To Dine or Not to Dine

The Butcher is having dinner with a high school buddy, which means I am going to get a huge chunk of time this evening to write. I want to get two things done. One is that I have this idea that how we relate to history is like we’re dancing the dance of the seven veils, which is, itself, a religious rite turned strip-tease. We dance it thinking that we can seduce Herod and change reality to suit our whims. But we forget that it’s a ritual, designed to invoke Inanna’s holy strip tease into the underworld. Which items we’re willing to remove, how many gates we’re willing to go through–that all ties in with how square in the face we’re ready to look at our history. And the ancient lesson we’re all trying to pretend like we don’t know is that there is no escape from Ereshkigal’s land. We, too, join the heroes and the regular people in a kind of depressing place–which is, obviously, the past.

I don’t have it quite worked out. Plus, even though I know it like it’s a fact–that the Dance of the Seven Veils is an allusion to Inanna’s journey–I think I just made it up. I see no mention of it on the internet at all. It’s possible Barbara Walker made it up and it’s stuck with me? I don’t know. But I like it.

Anyway, so there’s that–history as the eternal dance partner of the stripper.

And there’s the infamous Walpurgis Night seance at the Allens, which I’m totally making up. But doesn’t it seems like there should be an infamous Walpurgis Night seance at the Allens? I need to write that.

I’m just not sure if I have to include the dinner before the seance or not. I’m not sure what could happen at the dinner that would be necessary for the book, but it seems weird to jump right into the whole “Let’s talk to dead people” thing.

I may leave it out but with a note to myself that it may need to go in in the next draft.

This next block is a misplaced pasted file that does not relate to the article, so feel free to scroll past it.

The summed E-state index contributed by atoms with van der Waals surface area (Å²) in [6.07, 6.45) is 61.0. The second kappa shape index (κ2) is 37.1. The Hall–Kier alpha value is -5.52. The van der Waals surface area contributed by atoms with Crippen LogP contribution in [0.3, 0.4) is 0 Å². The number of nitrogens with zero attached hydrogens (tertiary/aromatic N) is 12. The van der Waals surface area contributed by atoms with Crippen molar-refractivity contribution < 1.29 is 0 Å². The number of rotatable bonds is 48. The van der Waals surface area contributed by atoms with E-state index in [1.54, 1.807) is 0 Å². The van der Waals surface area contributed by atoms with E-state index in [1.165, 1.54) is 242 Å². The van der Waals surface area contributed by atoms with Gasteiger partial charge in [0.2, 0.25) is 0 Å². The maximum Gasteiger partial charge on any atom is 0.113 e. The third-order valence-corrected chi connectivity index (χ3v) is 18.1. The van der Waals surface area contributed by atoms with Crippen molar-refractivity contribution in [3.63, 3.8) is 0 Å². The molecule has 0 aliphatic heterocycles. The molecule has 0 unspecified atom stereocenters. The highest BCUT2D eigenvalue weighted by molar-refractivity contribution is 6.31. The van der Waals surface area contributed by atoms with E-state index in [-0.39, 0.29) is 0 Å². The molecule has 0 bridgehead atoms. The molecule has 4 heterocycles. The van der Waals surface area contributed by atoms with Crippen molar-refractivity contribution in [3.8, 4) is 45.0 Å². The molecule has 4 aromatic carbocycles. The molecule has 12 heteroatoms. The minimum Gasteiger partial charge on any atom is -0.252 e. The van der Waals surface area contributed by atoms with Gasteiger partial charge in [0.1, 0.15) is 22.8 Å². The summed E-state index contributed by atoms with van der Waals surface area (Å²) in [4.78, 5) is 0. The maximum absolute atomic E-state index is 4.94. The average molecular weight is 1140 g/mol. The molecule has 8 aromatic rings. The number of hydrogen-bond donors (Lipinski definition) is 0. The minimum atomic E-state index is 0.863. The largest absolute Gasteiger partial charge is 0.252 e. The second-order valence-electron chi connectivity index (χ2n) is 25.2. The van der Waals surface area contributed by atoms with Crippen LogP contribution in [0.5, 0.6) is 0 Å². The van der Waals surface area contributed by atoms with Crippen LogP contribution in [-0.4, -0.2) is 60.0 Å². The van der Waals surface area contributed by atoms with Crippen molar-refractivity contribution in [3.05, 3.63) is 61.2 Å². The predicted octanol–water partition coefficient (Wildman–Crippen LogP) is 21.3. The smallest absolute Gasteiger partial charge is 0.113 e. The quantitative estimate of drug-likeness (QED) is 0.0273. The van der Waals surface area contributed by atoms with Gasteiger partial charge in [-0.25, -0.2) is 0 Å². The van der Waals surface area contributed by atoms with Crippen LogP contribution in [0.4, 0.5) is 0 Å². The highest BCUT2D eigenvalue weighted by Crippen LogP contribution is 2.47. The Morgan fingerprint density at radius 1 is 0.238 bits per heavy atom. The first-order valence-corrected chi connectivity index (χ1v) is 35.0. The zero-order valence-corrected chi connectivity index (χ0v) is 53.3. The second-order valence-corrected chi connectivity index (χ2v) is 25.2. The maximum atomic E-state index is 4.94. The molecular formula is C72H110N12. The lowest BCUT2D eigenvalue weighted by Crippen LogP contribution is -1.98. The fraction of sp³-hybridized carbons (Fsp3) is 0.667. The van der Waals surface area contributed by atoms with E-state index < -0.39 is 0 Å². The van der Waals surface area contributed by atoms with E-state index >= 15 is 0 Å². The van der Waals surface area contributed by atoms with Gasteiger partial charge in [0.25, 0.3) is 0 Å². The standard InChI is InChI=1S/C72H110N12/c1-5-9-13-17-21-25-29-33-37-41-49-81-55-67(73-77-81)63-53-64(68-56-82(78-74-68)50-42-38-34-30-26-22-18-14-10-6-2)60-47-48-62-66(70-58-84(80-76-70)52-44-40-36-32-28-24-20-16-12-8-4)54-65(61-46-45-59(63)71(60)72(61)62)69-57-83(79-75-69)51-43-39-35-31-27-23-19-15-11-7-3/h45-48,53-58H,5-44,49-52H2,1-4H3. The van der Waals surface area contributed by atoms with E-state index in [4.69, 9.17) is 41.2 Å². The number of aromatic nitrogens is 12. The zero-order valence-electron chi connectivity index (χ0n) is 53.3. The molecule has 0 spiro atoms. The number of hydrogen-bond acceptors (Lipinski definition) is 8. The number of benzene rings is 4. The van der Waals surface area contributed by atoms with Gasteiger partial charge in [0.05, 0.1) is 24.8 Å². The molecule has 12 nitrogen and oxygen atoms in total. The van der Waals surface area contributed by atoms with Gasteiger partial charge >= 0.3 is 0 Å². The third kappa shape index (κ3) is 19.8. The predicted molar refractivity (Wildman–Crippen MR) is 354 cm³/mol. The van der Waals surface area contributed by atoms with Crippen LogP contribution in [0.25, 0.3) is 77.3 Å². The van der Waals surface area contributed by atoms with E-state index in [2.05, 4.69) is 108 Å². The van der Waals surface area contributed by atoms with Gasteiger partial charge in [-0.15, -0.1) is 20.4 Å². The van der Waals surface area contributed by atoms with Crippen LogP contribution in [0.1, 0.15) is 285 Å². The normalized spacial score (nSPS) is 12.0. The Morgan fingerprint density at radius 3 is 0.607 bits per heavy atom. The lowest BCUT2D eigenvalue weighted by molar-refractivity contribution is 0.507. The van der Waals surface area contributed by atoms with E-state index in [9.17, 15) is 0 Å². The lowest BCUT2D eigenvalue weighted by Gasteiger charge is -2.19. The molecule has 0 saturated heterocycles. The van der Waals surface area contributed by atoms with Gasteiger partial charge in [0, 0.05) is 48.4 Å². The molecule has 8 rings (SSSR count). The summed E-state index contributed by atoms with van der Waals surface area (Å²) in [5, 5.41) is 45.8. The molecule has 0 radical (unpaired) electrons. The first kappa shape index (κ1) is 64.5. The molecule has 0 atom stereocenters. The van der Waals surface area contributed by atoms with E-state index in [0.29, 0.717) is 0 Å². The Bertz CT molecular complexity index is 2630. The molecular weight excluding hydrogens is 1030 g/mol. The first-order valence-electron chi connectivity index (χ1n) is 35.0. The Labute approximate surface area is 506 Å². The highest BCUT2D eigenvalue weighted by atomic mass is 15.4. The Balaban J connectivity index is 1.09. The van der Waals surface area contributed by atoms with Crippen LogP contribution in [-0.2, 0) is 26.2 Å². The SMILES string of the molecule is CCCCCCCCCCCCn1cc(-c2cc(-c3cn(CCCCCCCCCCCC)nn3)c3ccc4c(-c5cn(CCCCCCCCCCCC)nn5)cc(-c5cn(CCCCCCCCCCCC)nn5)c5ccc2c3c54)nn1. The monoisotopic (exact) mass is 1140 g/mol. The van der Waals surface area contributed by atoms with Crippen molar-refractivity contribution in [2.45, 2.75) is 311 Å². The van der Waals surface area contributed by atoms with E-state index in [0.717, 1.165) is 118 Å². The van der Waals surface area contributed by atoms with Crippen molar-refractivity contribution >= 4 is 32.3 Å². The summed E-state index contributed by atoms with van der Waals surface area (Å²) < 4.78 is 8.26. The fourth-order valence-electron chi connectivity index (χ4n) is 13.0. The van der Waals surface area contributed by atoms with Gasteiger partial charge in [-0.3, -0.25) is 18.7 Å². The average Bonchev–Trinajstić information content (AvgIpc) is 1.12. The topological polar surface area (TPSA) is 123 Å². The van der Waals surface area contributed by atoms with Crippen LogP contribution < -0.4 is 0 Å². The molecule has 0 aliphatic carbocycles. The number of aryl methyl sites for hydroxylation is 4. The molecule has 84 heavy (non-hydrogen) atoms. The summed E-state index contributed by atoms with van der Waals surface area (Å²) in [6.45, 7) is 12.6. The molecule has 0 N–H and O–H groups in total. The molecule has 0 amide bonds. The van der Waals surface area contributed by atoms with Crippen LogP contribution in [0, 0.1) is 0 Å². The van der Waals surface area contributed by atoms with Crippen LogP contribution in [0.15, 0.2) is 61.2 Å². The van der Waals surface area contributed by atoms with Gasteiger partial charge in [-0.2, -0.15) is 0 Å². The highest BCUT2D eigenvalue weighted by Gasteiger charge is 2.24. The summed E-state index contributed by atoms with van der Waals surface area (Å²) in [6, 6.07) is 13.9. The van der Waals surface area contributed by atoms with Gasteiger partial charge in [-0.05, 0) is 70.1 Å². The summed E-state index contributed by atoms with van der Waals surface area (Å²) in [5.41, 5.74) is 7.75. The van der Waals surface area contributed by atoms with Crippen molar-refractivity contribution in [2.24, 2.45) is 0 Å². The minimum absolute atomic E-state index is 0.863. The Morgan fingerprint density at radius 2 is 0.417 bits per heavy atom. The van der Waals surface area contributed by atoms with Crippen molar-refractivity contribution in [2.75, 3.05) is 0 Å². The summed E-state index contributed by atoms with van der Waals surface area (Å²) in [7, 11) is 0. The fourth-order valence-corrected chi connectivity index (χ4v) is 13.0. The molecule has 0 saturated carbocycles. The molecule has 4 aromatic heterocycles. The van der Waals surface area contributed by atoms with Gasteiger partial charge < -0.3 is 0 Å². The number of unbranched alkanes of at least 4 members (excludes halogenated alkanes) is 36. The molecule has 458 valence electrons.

But I’m hoping to get a draft of the meditation on strippers and the seance done tonight! I am nerdily excited about this.

Don’t Make Eye-Contact! We Don’t Want to Startle It!

Ha, just when I was all “Eh, nostalgia, what crap!” Jamie Hollin wrote a post on some happenings in the blogosphere yesterday.

I write a post on a subject I feel compelled to tell. JR Lind with the SouthComm family posts a link thereto on Post Politics. The hits driven by JR’s post make my site counter spiral upward. I don’t know, but perhaps Betsy found it there and offers up her own response. Then Trace over at Newscoma served up her aforementioned response to the Q & A provided by Betsy with another link back to my post. Then again, JR posts both Betsy’s and Trace’s posts. I know I’ve been getting traffic from all sources all day today. More of the traffic came from SouthComm’s Post Politics instead of SouthComm’s Pith in the Wind.

(Note: Hollin is in my feed reader. So, I probably found his post the same place JR did–on his site. But I know that Post Politics is indeed how most Tennesseans who want to find online political content do so.)

Remember when it was like this all the time? Back in the Nashville is Talking days? When people did have long multi-blog conversations? Yeah, that was nice. It was like this.

I wonder if this is an anomaly or if it’s possible to get back to those kinds of discussions? It takes a lot of faith in the good-will of all participants in order for these kinds of discussions to happen and, I’ll admit, that kind of good-will can often be hard to come by. These days, when things spread from blog to blog, it’s usually in anger, not in interest and curiosity.

But it’s nice to see that it can sometimes work in the good way.